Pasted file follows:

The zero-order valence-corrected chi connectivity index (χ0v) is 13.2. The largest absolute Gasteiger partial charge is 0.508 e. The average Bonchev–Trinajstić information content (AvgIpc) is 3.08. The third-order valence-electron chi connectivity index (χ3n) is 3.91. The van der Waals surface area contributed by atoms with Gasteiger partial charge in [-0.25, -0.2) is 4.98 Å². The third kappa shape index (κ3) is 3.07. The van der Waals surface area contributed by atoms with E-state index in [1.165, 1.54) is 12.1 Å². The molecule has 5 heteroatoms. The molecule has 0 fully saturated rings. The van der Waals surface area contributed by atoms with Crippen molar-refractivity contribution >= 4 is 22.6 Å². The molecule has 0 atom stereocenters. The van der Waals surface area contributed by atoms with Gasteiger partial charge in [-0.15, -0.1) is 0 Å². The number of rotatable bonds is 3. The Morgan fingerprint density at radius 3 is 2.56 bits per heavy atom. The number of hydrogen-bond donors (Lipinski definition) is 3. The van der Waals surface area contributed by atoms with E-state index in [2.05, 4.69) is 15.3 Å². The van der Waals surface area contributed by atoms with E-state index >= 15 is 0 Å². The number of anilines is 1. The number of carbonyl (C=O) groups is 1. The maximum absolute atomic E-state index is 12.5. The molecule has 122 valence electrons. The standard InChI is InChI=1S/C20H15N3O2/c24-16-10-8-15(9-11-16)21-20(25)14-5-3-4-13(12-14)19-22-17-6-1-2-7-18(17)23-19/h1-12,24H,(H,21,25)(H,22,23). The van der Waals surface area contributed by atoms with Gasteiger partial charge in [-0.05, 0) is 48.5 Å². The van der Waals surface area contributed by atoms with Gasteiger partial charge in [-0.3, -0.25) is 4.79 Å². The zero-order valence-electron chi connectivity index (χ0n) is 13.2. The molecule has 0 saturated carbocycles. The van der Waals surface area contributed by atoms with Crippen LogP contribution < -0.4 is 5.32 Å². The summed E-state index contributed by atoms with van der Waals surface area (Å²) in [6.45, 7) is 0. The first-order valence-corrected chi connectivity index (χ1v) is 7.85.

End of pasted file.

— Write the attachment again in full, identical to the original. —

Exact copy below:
The zero-order valence-corrected chi connectivity index (χ0v) is 13.2. The largest absolute Gasteiger partial charge is 0.508 e. The average Bonchev–Trinajstić information content (AvgIpc) is 3.08. The third-order valence-electron chi connectivity index (χ3n) is 3.91. The van der Waals surface area contributed by atoms with Gasteiger partial charge in [-0.25, -0.2) is 4.98 Å². The third kappa shape index (κ3) is 3.07. The van der Waals surface area contributed by atoms with E-state index in [1.165, 1.54) is 12.1 Å². The molecule has 5 heteroatoms. The molecule has 0 fully saturated rings. The van der Waals surface area contributed by atoms with Crippen molar-refractivity contribution >= 4 is 22.6 Å². The molecule has 0 atom stereocenters. The van der Waals surface area contributed by atoms with Gasteiger partial charge in [-0.15, -0.1) is 0 Å². The number of rotatable bonds is 3. The Morgan fingerprint density at radius 3 is 2.56 bits per heavy atom. The number of hydrogen-bond donors (Lipinski definition) is 3. The van der Waals surface area contributed by atoms with E-state index in [2.05, 4.69) is 15.3 Å². The van der Waals surface area contributed by atoms with E-state index >= 15 is 0 Å². The number of anilines is 1. The number of carbonyl (C=O) groups is 1. The maximum absolute atomic E-state index is 12.5. The molecule has 122 valence electrons. The standard InChI is InChI=1S/C20H15N3O2/c24-16-10-8-15(9-11-16)21-20(25)14-5-3-4-13(12-14)19-22-17-6-1-2-7-18(17)23-19/h1-12,24H,(H,21,25)(H,22,23). The van der Waals surface area contributed by atoms with Gasteiger partial charge in [-0.05, 0) is 48.5 Å². The van der Waals surface area contributed by atoms with Gasteiger partial charge in [-0.3, -0.25) is 4.79 Å². The zero-order valence-electron chi connectivity index (χ0n) is 13.2. The molecule has 0 saturated carbocycles. The van der Waals surface area contributed by atoms with Crippen LogP contribution < -0.4 is 5.32 Å². The summed E-state index contributed by atoms with van der Waals surface area (Å²) in [6.45, 7) is 0. The first-order valence-corrected chi connectivity index (χ1v) is 7.85.